But merely to decide that conduct should not be the subject of the criminal law is a long way short of acceptance. By decriminalising consensual homosexual acts, the n community only began its long, halting journey to recognising the complete equality of gay people – a journey first of toleration, then of acceptance, then of respect and, at last, of embrace.

In the coming days – 45 years since Murray Hill and his colleagues in the South n Parliament set on that journey – this week in the Senate and next week in the other place – we will complete it. These late spring and early summer days of 2017 will always be remembered as a time when the Parliament heeded the wishes of the overwhelming majority of ns that ours should be a society defined by greater decency, truer equality, more perfect freedom. The full legal equality of gay people will, at last, have been recognised. Marriage equality will be a reality by Christmas.

Profoundly important though the acceptance of same-sex marriage may be as a social change, its symbolic significance is even greater still. With the passage of this bill, we will demolish the last significant bastion of legal discrimination against people on the grounds of their sexuality. At last, will no longer be insulting gay people by saying: different rules apply to you. So this bill is important not merely because it will enable gay people to marry, just as everybody else is able to marry. It is more important than that. After centuries of prejudice, discrimination, rejection and ridicule, it is both an expiation for past wrongs and a final act of acceptance and embrace.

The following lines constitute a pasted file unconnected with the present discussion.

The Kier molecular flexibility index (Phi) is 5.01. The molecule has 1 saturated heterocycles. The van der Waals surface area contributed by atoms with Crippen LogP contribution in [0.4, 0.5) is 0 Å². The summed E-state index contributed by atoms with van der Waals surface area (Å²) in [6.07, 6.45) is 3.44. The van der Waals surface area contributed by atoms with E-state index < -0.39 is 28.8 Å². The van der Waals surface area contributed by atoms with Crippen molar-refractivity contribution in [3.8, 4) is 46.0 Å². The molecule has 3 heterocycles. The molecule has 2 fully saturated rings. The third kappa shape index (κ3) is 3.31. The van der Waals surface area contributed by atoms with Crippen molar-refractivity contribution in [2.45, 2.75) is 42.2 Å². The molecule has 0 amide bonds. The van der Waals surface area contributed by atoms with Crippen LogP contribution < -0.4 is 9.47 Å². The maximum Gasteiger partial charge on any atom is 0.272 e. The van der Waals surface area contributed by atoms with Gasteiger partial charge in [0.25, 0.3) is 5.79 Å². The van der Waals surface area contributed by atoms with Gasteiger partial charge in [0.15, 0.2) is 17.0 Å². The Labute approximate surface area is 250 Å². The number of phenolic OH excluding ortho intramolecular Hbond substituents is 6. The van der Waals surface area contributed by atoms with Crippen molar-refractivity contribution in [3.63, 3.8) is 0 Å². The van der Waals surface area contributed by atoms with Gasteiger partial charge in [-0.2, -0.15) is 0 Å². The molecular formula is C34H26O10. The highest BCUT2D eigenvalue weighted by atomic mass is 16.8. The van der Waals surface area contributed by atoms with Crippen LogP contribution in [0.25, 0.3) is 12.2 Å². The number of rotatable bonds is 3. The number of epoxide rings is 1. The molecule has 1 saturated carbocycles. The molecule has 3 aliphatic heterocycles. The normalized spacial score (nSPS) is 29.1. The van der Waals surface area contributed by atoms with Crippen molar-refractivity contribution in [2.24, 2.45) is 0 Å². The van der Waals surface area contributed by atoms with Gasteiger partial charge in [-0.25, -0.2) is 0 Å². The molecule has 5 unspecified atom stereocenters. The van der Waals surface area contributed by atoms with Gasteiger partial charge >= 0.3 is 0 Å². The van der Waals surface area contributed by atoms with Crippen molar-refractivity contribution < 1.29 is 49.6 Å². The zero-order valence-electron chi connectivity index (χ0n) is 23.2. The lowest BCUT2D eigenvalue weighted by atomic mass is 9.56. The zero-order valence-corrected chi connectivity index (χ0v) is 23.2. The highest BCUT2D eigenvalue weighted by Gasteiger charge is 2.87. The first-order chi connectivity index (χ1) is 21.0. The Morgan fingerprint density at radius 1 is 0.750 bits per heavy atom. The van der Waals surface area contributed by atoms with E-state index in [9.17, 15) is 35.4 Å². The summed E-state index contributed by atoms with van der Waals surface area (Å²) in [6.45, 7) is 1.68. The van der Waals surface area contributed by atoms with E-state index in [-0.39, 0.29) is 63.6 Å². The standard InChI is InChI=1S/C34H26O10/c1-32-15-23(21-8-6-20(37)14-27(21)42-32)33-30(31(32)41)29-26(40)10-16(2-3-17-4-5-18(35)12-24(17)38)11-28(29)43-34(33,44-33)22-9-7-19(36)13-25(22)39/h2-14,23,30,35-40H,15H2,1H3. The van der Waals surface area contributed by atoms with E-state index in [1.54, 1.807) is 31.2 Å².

I want to reflect for a moment on the message this will send, in particular, to young gay people: to the boy or girl who senses a difference from their friends, which they find difficult to understand and impossible to deal with. In his first speech in the Parliament, my friend Tim Wilson spoke movingly of his own experience of confronting that knowledge, as a tormenting fear “that took an energetic 12-year-old and hollowed his confidence to eventually doubt his legitimate place in the world”. How many hundreds of thousands of young ns have known that fear? How many have lived with it, silently and alone? How many have failed to come to terms with it and been overborne by it? By passing this bill, we are saying to those vulnerable young people: there is nothing wrong with you. You are not unusual. You are not abnormal. You are just you. There is nothing to be embarrassed about. There is nothing to be ashamed of. There is nothing to hide. You are a normal person and, like every other normal person, you have a need to love. How you love is how God made you. Whom you love is for you to decide and others to respect.